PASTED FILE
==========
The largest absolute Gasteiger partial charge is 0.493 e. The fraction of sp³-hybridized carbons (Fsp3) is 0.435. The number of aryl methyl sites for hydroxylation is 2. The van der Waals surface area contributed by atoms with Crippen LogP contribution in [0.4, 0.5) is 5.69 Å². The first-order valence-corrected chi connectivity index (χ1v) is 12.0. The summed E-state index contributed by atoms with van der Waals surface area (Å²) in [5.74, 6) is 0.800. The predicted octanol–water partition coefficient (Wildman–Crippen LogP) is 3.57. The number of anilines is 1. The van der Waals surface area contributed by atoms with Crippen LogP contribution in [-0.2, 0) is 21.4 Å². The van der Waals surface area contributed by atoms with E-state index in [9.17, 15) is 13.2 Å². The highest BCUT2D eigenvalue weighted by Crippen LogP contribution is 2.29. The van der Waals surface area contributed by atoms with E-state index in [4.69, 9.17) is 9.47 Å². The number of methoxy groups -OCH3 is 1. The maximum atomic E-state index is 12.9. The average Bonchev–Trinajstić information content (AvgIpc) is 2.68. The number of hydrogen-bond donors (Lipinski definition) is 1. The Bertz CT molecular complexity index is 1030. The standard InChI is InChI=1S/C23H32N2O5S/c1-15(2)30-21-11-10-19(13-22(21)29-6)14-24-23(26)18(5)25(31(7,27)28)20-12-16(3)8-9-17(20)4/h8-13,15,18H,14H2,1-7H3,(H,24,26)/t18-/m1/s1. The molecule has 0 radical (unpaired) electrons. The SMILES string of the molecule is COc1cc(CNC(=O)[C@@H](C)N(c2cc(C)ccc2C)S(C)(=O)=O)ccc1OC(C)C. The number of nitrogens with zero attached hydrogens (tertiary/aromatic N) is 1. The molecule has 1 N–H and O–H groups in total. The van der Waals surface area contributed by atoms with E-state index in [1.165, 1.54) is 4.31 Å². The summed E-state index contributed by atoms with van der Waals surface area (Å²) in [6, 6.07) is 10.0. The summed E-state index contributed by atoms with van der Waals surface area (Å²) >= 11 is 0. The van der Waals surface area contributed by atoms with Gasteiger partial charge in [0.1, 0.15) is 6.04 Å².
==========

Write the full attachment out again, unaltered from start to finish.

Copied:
The largest absolute Gasteiger partial charge is 0.493 e. The fraction of sp³-hybridized carbons (Fsp3) is 0.435. The number of aryl methyl sites for hydroxylation is 2. The van der Waals surface area contributed by atoms with Crippen LogP contribution in [0.4, 0.5) is 5.69 Å². The first-order valence-corrected chi connectivity index (χ1v) is 12.0. The summed E-state index contributed by atoms with van der Waals surface area (Å²) in [5.74, 6) is 0.800. The predicted octanol–water partition coefficient (Wildman–Crippen LogP) is 3.57. The number of anilines is 1. The van der Waals surface area contributed by atoms with Crippen LogP contribution in [-0.2, 0) is 21.4 Å². The van der Waals surface area contributed by atoms with E-state index in [9.17, 15) is 13.2 Å². The highest BCUT2D eigenvalue weighted by Crippen LogP contribution is 2.29. The van der Waals surface area contributed by atoms with E-state index in [4.69, 9.17) is 9.47 Å². The number of methoxy groups -OCH3 is 1. The maximum atomic E-state index is 12.9. The average Bonchev–Trinajstić information content (AvgIpc) is 2.68. The number of hydrogen-bond donors (Lipinski definition) is 1. The Bertz CT molecular complexity index is 1030. The standard InChI is InChI=1S/C23H32N2O5S/c1-15(2)30-21-11-10-19(13-22(21)29-6)14-24-23(26)18(5)25(31(7,27)28)20-12-16(3)8-9-17(20)4/h8-13,15,18H,14H2,1-7H3,(H,24,26)/t18-/m1/s1. The molecule has 0 radical (unpaired) electrons. The SMILES string of the molecule is COc1cc(CNC(=O)[C@@H](C)N(c2cc(C)ccc2C)S(C)(=O)=O)ccc1OC(C)C. The number of nitrogens with zero attached hydrogens (tertiary/aromatic N) is 1. The molecule has 1 N–H and O–H groups in total. The van der Waals surface area contributed by atoms with E-state index in [1.165, 1.54) is 4.31 Å². The summed E-state index contributed by atoms with van der Waals surface area (Å²) in [6, 6.07) is 10.0. The summed E-state index contributed by atoms with van der Waals surface area (Å²) >= 11 is 0. The van der Waals surface area contributed by atoms with Gasteiger partial charge in [0.1, 0.15) is 6.04 Å².